Boswell supports those who see the bag ban as an example of government overreach. Why should businesses have to deal with the expense and hassle of replacing plastic bags with heavier brown paper bags? Consumers should be able to choose. And paper, they argue, is worse for the environment than using plastic bags and recycling them.

“Again, it’s just the opportunity,” Boswell said in a recent telephone interview from her Raleigh office. “That’s the beauty of this bill.”

Shoppers could bring their own bag, Boswell said, or if they use the store’s plastic bag, they should be encouraged to recycle them. The proposed bill states that voluntary educational programs would promote recycling of the bags.

Her colleague, Rep. Bob Steinburg, R-Chowan, and whose district also includes Corolla in Currituck County, said he does not support repeal of the ban.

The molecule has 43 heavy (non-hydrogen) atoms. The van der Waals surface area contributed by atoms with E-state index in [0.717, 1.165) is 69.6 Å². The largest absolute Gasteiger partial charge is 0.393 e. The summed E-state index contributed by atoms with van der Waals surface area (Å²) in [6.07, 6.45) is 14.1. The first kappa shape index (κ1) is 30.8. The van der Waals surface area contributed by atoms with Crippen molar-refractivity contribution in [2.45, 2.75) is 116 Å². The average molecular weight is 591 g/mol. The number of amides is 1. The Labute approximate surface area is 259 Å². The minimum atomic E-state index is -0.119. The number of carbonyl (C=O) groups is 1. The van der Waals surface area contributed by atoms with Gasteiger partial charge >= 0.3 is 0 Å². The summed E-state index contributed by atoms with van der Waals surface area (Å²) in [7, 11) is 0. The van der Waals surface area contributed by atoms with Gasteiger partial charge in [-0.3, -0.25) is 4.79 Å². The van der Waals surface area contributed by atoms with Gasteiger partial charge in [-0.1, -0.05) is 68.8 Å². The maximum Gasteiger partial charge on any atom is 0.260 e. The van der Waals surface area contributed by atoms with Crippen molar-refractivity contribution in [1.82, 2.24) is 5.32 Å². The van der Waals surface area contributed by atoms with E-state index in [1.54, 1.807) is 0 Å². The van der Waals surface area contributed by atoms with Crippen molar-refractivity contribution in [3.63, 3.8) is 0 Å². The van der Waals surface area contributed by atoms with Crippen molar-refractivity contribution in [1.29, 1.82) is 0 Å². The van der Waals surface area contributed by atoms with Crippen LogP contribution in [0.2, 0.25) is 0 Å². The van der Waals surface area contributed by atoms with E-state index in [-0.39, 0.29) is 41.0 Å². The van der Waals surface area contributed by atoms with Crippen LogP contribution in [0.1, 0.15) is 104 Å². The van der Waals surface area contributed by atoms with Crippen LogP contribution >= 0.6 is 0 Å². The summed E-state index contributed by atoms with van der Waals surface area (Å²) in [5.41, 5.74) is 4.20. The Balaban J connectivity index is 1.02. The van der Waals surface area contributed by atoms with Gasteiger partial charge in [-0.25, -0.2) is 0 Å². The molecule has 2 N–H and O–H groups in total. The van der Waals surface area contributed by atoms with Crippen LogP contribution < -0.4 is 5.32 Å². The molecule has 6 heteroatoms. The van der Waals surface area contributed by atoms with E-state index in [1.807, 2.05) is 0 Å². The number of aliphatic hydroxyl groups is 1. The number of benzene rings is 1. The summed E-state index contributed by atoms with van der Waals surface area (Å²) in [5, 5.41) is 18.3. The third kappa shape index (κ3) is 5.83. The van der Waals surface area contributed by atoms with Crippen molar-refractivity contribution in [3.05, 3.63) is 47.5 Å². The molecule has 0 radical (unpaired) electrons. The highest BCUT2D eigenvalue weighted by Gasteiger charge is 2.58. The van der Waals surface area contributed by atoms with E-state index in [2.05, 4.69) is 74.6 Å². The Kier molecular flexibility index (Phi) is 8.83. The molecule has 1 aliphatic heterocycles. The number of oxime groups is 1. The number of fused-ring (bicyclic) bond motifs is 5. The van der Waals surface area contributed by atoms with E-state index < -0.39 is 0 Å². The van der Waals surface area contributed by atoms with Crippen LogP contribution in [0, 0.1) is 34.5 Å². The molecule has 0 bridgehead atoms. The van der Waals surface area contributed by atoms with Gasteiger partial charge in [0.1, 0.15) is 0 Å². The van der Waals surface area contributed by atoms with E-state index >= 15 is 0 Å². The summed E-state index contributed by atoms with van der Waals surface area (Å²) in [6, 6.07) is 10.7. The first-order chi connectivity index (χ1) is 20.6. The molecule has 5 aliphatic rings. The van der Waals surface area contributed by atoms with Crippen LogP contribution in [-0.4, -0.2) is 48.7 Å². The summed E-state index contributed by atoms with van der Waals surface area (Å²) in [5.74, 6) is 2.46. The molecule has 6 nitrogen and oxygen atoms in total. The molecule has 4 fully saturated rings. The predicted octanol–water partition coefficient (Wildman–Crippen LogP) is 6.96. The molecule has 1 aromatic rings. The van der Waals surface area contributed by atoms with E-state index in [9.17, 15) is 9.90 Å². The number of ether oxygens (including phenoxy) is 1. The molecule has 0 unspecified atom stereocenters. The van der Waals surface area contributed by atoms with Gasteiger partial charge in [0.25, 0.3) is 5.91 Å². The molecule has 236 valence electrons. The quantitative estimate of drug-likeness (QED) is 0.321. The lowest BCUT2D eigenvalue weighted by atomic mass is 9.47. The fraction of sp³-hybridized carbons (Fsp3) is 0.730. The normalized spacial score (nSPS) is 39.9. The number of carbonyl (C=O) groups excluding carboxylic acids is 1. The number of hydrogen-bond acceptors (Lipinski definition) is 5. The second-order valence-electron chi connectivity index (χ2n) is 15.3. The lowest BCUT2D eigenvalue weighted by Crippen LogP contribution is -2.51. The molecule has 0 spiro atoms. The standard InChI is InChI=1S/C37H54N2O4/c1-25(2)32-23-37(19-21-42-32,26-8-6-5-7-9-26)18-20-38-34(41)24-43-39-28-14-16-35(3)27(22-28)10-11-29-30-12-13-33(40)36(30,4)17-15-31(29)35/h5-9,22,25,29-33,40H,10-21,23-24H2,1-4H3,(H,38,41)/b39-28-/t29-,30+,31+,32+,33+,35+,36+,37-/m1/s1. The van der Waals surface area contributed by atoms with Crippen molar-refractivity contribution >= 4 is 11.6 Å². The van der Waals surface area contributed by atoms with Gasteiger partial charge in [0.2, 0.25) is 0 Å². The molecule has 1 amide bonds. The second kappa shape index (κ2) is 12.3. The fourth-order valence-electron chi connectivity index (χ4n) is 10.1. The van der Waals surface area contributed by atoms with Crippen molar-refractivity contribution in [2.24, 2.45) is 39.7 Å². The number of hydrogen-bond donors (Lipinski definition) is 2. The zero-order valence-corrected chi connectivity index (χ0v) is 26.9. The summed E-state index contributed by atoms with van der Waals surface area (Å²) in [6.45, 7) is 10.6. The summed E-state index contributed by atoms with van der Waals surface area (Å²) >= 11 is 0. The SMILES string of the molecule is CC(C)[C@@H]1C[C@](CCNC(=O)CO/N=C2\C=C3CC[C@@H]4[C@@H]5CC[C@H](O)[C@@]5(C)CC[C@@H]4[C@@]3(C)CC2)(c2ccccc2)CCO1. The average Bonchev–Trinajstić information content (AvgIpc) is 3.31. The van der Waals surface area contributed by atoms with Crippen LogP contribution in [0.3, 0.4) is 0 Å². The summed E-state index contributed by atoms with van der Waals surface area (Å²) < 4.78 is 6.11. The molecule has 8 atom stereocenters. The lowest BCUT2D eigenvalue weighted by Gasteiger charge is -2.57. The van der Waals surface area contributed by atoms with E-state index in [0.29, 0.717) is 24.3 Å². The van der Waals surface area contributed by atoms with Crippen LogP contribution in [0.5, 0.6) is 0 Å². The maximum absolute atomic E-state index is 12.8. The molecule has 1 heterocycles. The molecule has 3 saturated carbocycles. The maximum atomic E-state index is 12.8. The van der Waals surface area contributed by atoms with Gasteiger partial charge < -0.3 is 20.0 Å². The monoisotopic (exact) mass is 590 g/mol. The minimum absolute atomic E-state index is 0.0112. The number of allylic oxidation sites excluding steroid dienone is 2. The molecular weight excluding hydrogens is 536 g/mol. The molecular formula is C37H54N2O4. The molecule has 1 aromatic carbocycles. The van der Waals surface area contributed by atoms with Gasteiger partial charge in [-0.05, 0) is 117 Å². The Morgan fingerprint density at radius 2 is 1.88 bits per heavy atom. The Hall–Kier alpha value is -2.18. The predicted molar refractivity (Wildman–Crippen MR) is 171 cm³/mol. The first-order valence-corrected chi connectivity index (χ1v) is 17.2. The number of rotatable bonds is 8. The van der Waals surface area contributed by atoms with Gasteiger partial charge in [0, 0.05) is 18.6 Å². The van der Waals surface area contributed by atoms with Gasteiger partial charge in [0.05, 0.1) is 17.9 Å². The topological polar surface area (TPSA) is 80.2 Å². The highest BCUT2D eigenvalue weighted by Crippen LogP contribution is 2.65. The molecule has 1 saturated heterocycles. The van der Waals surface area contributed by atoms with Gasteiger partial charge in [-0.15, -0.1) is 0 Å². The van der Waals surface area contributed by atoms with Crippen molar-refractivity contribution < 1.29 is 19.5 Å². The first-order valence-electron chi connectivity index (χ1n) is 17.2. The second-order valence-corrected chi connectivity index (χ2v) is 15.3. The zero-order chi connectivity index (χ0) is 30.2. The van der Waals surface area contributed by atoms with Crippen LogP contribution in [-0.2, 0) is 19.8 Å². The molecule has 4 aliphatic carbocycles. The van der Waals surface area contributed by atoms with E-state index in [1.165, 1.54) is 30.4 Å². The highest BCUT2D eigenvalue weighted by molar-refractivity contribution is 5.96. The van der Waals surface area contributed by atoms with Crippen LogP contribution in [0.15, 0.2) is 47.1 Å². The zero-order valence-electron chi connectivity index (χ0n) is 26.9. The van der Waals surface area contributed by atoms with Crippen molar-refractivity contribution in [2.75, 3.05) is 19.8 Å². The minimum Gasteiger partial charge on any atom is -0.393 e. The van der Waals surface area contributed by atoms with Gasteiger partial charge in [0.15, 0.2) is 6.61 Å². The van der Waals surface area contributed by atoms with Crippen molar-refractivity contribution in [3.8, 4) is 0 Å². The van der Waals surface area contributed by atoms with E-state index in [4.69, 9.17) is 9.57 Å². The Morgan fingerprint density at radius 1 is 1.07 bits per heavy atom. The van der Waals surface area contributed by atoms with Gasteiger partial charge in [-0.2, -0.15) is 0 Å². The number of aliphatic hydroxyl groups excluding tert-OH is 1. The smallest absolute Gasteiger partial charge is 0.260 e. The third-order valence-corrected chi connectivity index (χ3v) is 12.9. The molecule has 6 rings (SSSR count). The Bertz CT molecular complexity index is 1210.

Rep. Bob Steinburg

Steinburg recently told the Outer Banks Voice he’s received calls and emails that oppose the repeal, 50-1 in favor of keeping the ban. He said Outer Banks had “learned to adjust to it.”

But Boswell’s effort does have support in the Senate. Last Thursday, Sen. Bill Cook, R-Beaufort, along with Sens. Norm Sanderson, R-Pamlico, and Andrew Brock, R-Davie, introduced legislation, Senate Bill 539, that also includes a provision that would reverse the bag ban.

“I think that ban hurts stores that sell things that go in bags,” Cook said Monday, chatting after his remarks at the North Carolina Coastal Local Government meeting in Nags Head.  “I’ve seen numbers where it’s costing lots and lots of money.”

Cook said he believes Boswell’s bill is a “good bill.”

“Let me put it this way: I ask you, you think those bags stay in one place? No,” he said. “Banning them in those couple of places doesn’t make a difference. In terms of proliferation of bags, it doesn’t make a difference.”